(05:29) I really think so, yes. Because imagine a company, which is listed but pollutes the environment all over the world. Sooner or later, the media and politicians are going to cause trouble for this company. And after a few years, if you're an investor in this kind of company, you're going to start losing money. So now the new rules in that world are more or more in the favour of the environment, in the favour of ethics. So it's a good thing. For me, capitalism must be ethical. So that's why I was telling you that we are here to choose and follow professionals.

The world is currently experiencing an energy crisis, Does this present an opportunity now to invest in cleaner energies? In other words, does it help or hinder the sustainability transition?

(06:53) I'm convinced that there is a huge market with new kinds of energies. More and more in the future – it's already the case nowadays – but you are going to use the wind, the tides, the sun, and all these natural energies. And of course, so many companies are developing new technologies over all this, and so we'd like to invest in this kind of company. It's the same with soil remediation.  For instance, we invest in companies taking care of the soil in the fields, especially when they are polluted. And of course, you must not forget all the companies which are investing in artificial intelligence, in biotechnologies and so on. The market for the moment is already huge, but it's going to continue to skyrocket.

Let’s talk about real estate because that's one of your primary investment areas. How is the real estate sector repositioning itself towards sustainability? And are you as wealth managers, ensuring the investments you choose are responsible investments?

(08:30) I would say that just now the future, when we're talking about the property markets, it’s around the notion of smart buildings. Okay, once again you must respect the ESG rules, even for the property market. But once again, I'm not an architect or a master builder, it's up to all those professionals that you are choosing to take care of all this.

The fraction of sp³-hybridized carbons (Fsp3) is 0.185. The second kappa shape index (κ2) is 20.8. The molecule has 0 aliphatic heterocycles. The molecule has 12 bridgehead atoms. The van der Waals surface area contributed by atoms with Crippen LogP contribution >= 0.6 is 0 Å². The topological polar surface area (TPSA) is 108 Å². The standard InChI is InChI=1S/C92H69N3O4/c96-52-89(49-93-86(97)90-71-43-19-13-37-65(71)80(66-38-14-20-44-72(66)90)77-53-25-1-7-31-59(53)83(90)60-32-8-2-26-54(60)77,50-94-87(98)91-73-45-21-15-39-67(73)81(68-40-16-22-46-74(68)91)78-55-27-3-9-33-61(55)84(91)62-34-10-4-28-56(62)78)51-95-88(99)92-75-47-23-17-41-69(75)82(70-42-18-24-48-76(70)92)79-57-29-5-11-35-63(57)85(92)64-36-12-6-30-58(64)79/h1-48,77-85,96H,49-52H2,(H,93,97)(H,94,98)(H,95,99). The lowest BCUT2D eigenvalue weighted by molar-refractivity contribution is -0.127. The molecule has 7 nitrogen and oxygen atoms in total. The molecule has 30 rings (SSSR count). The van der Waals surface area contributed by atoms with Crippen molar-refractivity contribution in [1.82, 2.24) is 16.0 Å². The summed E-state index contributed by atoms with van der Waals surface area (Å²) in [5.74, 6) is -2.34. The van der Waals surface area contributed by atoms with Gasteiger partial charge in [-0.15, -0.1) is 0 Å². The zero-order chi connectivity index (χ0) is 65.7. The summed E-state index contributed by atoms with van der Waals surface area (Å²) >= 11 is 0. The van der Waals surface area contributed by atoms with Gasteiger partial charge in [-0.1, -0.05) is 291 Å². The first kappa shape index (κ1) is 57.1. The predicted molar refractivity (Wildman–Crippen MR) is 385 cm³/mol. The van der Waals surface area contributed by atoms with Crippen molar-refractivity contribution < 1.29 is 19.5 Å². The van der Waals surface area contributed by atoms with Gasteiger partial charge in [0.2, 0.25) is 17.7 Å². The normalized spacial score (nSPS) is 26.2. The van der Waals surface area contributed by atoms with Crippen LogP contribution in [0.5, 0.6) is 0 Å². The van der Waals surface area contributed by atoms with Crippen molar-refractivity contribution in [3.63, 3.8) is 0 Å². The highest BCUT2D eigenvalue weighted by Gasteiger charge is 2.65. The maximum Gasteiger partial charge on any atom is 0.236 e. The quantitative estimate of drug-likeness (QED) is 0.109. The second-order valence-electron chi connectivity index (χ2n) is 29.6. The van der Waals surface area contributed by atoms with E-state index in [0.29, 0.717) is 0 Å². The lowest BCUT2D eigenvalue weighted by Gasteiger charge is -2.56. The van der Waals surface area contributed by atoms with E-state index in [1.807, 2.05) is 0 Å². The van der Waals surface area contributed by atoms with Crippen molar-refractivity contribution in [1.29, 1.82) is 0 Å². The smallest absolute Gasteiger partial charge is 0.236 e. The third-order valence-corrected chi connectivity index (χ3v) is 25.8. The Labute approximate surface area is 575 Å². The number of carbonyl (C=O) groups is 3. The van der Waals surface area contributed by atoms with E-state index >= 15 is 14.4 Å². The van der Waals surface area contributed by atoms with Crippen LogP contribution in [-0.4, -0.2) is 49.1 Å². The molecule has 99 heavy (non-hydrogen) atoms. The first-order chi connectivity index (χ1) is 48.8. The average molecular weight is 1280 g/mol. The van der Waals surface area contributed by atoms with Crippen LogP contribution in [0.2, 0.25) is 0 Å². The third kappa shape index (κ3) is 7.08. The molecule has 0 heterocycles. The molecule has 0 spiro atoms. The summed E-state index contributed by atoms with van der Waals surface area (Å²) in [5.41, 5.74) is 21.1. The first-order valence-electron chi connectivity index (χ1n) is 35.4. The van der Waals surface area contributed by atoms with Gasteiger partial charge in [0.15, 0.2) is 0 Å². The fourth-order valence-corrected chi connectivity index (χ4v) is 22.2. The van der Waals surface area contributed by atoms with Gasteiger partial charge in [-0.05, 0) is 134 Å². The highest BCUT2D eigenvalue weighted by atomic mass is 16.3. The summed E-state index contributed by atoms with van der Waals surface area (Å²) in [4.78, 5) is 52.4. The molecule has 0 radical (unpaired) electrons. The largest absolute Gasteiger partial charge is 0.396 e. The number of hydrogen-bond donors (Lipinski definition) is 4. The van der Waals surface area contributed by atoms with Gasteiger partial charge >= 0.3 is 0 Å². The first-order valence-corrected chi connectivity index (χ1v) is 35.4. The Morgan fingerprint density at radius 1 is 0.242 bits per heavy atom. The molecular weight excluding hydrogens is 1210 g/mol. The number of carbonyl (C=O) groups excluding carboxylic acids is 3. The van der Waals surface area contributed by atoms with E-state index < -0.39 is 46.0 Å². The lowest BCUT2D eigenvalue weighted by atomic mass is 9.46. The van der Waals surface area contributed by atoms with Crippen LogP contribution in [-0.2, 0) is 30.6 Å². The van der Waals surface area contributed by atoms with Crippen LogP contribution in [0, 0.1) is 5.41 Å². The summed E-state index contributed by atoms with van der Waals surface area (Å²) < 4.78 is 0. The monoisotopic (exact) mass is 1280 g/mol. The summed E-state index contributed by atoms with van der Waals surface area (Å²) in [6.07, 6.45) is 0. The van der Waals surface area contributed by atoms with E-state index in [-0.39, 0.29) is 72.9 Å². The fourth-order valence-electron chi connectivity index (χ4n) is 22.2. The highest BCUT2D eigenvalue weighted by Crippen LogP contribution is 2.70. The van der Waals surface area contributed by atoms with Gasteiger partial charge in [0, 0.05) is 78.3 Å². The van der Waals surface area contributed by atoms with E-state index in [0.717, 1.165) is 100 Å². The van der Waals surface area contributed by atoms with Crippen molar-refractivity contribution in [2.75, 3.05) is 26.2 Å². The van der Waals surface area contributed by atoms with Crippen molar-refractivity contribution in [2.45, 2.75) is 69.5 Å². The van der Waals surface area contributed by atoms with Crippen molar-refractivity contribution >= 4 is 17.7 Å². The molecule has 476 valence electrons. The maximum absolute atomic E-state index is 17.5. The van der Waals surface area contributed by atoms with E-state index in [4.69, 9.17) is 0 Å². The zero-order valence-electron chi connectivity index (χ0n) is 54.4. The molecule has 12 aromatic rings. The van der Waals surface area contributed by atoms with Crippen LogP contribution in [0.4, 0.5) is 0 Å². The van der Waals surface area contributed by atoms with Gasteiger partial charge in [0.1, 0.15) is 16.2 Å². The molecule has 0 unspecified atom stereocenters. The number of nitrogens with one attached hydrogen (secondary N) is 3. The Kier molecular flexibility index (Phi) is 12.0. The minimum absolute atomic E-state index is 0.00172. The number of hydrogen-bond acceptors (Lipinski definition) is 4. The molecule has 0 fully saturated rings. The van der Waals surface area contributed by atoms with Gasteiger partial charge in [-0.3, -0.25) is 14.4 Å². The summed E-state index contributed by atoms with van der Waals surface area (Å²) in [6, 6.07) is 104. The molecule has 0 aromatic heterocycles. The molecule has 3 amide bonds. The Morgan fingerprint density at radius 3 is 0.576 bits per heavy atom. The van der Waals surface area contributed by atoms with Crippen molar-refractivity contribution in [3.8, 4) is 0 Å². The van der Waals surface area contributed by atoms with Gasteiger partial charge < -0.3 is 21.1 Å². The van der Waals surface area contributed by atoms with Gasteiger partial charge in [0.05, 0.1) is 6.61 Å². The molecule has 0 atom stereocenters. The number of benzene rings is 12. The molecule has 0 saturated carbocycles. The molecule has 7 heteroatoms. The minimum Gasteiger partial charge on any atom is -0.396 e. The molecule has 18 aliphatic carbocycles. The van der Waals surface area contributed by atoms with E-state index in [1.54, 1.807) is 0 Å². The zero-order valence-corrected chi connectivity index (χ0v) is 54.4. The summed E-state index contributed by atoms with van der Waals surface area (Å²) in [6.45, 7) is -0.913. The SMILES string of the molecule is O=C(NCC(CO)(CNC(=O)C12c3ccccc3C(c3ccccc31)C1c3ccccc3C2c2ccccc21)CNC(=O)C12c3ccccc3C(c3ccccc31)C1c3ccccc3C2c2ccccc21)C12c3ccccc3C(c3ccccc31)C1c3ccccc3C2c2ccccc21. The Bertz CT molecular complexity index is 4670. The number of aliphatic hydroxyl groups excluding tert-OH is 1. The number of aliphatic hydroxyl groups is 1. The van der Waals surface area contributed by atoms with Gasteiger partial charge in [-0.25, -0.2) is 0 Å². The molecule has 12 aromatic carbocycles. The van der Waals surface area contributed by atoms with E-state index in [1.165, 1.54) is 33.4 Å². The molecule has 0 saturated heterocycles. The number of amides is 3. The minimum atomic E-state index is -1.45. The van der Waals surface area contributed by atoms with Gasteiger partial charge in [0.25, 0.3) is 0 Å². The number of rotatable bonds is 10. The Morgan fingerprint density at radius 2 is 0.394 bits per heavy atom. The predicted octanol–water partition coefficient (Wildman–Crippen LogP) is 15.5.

But when you choose your real estate assets to invest in or advise your clients to invest in, are you actively looking at assets that are taking in that green premium as it were?

(09:13) It's an important fact to take into account. But it's not it's not the only one, of course, what's been important for us is where this building, for instance, is located. Is the GDP of this country important enough to represent a potential of capital gain on the price of this building itself? What's going to be the level of the rents... Because we mustn't forget, at any moment, the notion of profit itself. But at the same time, in fact, it's together. If you want to get the high level of capital gains, for instance, on properties, then those properties must respect the rules. You mustn't build anything without respecting the rules of the countries themselves.

We're seeing now that green strategies – buildings with sustainability credentials – can actually drive higher occupancy, higher rents. Is the clean energy transition driving higher value in the real estate sector?

(10:52) Absolutely. We observe that especially in the Western world, I would say so that way, all those properties are respecting the environment and so many rules. At the same time, when they are well located those buildings are going to get some potential in terms of capital gains. So you know, tomorrow, if you want to sell something at an important price, then these condominiums, for instance, must be very well built, respecting all those rules, especially, all those rules about the ESG.

We've also seen this “brown discount” where buildings risk falling behind if they haven't upgraded to using better ventilation systems and insulation, and so on. Is that something you see as a risk?

(12:12) Sure. For instance, if you're buying a property in Australia and you haven't any air conditioning in the building, it's going to be a big problem to get tenants and to sell it one day with a capital gain… Now, what I would say once again, is that I'm not going to do the job of any architect or any master builder. We are going to choose the companies which are very serious, to pay, to give them some capital to build something respecting all those rules. All right, but all these, in fact, come in far more in the world of the politicians. It's up to them to decide where to protect the environment and to respect the labour market and so on. So if we build something, if you develop a company, then we want those rules to be respected.